The tank extensions are a work of art. Now, these are not your run-of-the-mill extensions that are molded in plastic and glued to the metal tank by some under-paid, bored worker on the production line. The extensions are a part of the tank itself and are chiseled with such flair that’d make the modern day Michaelangelo proud. The sharp extensions, highlighted with a dull silver finished, T-shaped piece of trim below, create a strong contrast with the new, muscular fuel tank, all of 12 litres. Honda’s 3-D effect winged logo adds to the small drama unfolding between above your knees.
Running above the tank is a faux carbon fiber finished shroud which hosts the aircraft styled fuel filler cap. Similar finish can be found on the portion below the tank, which encompasses the integrated fuel cock and then falls down to meet the rider’s foot pegs. While I’m not a fan of finishes that emulate other exotic stuff, the Hornet somewhat pulls it off.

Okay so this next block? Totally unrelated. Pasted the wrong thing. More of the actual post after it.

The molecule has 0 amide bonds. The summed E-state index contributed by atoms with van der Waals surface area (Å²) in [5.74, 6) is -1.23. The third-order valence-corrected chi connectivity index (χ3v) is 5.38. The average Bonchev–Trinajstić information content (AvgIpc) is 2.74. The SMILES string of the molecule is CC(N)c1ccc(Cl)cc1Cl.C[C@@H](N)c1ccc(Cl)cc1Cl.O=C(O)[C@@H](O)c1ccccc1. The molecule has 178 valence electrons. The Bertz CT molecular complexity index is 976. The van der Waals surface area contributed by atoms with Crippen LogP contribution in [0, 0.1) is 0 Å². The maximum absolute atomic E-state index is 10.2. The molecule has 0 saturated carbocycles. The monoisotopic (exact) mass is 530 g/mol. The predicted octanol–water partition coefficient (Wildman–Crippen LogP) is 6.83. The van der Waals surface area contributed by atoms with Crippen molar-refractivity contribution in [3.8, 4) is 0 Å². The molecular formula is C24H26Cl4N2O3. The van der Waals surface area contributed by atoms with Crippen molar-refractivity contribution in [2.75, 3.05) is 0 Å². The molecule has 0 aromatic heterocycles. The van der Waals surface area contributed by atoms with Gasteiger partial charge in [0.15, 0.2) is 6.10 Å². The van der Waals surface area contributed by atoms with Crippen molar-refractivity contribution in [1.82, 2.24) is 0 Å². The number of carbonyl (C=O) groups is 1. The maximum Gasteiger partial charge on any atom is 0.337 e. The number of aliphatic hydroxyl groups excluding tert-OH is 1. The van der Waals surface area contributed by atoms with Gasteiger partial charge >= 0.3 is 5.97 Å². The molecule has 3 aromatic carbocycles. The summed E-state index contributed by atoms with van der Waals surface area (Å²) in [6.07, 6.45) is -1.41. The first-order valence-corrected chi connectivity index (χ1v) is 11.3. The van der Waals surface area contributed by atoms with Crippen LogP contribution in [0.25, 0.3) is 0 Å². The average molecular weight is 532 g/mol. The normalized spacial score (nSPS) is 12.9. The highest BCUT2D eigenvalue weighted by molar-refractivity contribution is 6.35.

The design blurs the line between a motorcycle’s conventional side panels and rear section. Instead, the carbon fiber finished portion suddenly gives way to a contrasting, dull silver finished middle section, which gracefully flows into a blacked out rear section. While the middle section hosts the Hornet branding, the darkened rear portion plays host to the striking, X-shaped tail lamp. The 140 mm wide rear tire adds to muscular, well-toned theme.
The exhaust is a far cry from the Unicorn’s pipe, and is a stubby, aggressively styled unit that does look the part. The saddle itself is a well designed single piece unit, but can account for a slightly sore bottom if you’re spending more than a couple of hours on it. Pillion grab-rails are alloy made on the Hornet 160R, and are smartly chiseled to gel with the overall design.